Macmillan Cancer Support doorstep fundraising criticised

Macmillan Cancer Support coffee morning
Image caption Macmillan arranges coffee mornings as well as door-to-door fundraising drives

A cancer charity's local group has withdrawn its support after a dispute about doorstep fundraising in Suffolk.

The Aldeburgh & District Macmillan Cancer Support committee said it received complaints about the methods used by people working directly for the national organisation.

Bernadette Eklid, committee chairman, said: "It has been a difficult decision and distressing."

The charity said its fundraisers were trained to high standards.

The Aldeburgh committee, which has existed for about 30 years, raised £25,000 for the national charity last year through dances, bridge drives, coffee mornings and street collections.

However, Ms Eklid said the committee fundamentally disagreed with the practice of door-knocking and "pressurising people to sign up for direct debits".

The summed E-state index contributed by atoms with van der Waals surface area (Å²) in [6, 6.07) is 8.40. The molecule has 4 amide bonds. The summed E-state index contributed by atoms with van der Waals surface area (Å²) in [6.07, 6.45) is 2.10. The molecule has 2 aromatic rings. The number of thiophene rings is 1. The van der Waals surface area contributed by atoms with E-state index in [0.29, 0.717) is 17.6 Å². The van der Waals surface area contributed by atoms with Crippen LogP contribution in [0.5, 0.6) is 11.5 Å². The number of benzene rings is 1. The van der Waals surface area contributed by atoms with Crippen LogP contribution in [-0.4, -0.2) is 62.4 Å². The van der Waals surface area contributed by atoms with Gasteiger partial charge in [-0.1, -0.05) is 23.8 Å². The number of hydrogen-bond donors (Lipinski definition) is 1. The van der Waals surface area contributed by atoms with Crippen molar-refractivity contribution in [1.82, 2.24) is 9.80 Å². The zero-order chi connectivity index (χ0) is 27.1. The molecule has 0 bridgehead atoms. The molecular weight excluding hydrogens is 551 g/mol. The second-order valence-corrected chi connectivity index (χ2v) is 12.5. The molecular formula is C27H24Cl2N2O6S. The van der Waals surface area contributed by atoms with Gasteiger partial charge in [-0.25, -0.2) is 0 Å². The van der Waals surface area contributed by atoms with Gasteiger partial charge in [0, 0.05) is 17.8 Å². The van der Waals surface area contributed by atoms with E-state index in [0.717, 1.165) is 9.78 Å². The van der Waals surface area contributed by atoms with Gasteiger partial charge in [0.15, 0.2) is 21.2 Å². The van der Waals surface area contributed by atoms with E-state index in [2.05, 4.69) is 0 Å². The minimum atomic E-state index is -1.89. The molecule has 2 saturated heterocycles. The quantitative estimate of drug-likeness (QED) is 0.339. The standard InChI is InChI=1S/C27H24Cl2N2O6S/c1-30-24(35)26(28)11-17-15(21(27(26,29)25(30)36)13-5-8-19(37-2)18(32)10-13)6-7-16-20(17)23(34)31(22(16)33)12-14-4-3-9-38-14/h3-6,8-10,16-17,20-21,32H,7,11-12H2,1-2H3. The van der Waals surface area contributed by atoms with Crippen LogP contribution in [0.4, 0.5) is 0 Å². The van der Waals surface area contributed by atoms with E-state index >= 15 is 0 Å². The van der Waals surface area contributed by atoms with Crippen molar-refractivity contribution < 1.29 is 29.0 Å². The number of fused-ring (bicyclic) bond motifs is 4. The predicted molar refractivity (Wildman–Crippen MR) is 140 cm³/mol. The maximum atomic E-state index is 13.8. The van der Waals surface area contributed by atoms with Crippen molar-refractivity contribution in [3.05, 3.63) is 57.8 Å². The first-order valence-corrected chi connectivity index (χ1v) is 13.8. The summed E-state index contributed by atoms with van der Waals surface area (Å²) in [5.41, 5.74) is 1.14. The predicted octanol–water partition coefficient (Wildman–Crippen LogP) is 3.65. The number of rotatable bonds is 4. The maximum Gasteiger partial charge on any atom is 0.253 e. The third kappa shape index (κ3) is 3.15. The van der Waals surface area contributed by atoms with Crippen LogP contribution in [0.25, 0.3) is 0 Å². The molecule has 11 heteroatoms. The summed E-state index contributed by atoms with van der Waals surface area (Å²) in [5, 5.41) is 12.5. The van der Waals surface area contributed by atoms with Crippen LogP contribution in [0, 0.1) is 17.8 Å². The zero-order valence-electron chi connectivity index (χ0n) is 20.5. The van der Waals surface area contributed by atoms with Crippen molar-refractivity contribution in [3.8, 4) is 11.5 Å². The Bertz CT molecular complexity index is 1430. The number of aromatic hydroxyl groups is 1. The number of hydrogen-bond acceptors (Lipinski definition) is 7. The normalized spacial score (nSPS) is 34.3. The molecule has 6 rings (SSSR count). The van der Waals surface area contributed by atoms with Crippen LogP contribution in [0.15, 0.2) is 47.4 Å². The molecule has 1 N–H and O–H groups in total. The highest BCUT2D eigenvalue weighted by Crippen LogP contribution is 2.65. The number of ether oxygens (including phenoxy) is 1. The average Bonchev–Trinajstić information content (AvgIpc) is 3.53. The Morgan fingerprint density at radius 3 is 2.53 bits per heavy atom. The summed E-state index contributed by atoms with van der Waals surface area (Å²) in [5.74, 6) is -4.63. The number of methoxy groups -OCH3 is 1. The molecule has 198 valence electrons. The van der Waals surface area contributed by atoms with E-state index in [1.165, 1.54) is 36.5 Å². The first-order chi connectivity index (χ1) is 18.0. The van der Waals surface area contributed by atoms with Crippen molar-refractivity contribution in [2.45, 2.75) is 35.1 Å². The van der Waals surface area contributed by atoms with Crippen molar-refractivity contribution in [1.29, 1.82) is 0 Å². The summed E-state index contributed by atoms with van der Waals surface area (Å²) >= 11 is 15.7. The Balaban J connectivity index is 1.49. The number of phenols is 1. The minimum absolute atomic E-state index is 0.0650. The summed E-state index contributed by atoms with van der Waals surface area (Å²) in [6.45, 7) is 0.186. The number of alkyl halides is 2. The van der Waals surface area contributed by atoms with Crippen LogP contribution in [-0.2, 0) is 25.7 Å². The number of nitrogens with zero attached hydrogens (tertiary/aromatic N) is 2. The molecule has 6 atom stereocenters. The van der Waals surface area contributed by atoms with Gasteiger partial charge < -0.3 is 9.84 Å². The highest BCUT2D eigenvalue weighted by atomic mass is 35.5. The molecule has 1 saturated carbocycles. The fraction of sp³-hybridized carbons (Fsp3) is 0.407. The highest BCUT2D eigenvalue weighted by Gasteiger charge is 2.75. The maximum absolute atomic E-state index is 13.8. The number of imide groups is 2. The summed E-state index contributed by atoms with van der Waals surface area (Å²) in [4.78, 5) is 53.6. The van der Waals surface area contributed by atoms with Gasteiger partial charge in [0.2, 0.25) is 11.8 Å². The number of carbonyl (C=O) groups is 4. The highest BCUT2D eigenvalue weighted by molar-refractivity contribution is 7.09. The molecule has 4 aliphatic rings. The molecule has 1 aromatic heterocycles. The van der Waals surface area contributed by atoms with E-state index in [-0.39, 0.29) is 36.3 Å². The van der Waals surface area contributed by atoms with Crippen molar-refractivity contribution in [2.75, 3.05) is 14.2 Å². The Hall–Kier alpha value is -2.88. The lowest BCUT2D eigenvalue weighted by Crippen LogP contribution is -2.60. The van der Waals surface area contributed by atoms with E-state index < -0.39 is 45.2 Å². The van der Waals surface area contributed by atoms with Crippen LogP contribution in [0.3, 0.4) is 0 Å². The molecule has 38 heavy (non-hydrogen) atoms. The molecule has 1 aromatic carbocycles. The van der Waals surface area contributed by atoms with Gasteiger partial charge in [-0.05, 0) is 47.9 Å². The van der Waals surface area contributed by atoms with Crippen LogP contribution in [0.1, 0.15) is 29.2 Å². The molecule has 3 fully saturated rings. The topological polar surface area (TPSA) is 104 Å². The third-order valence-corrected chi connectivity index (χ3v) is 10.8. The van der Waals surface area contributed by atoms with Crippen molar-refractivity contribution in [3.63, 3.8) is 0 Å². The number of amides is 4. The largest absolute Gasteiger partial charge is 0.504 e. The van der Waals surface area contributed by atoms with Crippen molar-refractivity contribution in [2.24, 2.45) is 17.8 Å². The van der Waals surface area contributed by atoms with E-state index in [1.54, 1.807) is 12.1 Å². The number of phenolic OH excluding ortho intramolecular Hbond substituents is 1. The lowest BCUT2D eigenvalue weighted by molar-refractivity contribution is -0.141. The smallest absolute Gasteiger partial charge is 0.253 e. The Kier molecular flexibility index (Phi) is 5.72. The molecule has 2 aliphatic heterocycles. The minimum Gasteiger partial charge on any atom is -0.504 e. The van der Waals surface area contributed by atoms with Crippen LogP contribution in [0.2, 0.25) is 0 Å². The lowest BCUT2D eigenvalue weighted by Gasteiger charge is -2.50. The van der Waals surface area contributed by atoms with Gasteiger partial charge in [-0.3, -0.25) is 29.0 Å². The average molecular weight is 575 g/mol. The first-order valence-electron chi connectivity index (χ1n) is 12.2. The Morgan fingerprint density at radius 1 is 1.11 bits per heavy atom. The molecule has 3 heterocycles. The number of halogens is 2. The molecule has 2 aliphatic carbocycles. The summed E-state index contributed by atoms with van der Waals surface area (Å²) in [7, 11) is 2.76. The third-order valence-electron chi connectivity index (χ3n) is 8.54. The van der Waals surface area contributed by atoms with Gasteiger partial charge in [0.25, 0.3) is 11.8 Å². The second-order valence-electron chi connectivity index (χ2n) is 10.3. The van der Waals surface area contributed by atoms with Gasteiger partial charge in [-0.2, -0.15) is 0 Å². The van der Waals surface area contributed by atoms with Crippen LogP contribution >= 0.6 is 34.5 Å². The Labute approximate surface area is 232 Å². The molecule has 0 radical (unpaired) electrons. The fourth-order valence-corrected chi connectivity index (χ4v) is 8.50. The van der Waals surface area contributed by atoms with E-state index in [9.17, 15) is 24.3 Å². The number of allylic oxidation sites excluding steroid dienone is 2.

'Very persistent'

"In small towns you have lots of elderly, vulnerable people and people knocking on their doors at night is just unacceptable," she said.

"They have been very persistent to the point of people almost having to be rude to get rid of them, and we didn't want to be associated with that sort of fundraising.

"They've undermined the support we've built up over the years."

The national charity said it would continue its door-to-door campaign in the Aldeburgh area.

Lynda Thomas, director of fundraising at Macmillan Cancer Support, said: "We are very sorry that the committee is upset by our door-to-door fundraising.

"In East Anglia alone, our door-to-door campaign is proving to be a tremendous source of vital funds, raising £250,000 in the last 12 months from new supporters whom we might not have reached via our existing traditional avenues.

"We are committed to extremely high standards of fundraising and regulation and take great care in the recruitment and ongoing training of all Macmillan fundraisers [who] are trained to take extra care to avoid creating anxiety among older people."

The charity said all complaints were followed up with the individuals concerned.

Ms Eklid said the Aldeburgh committee would meet later in the year to look at fundraising for local charities instead.

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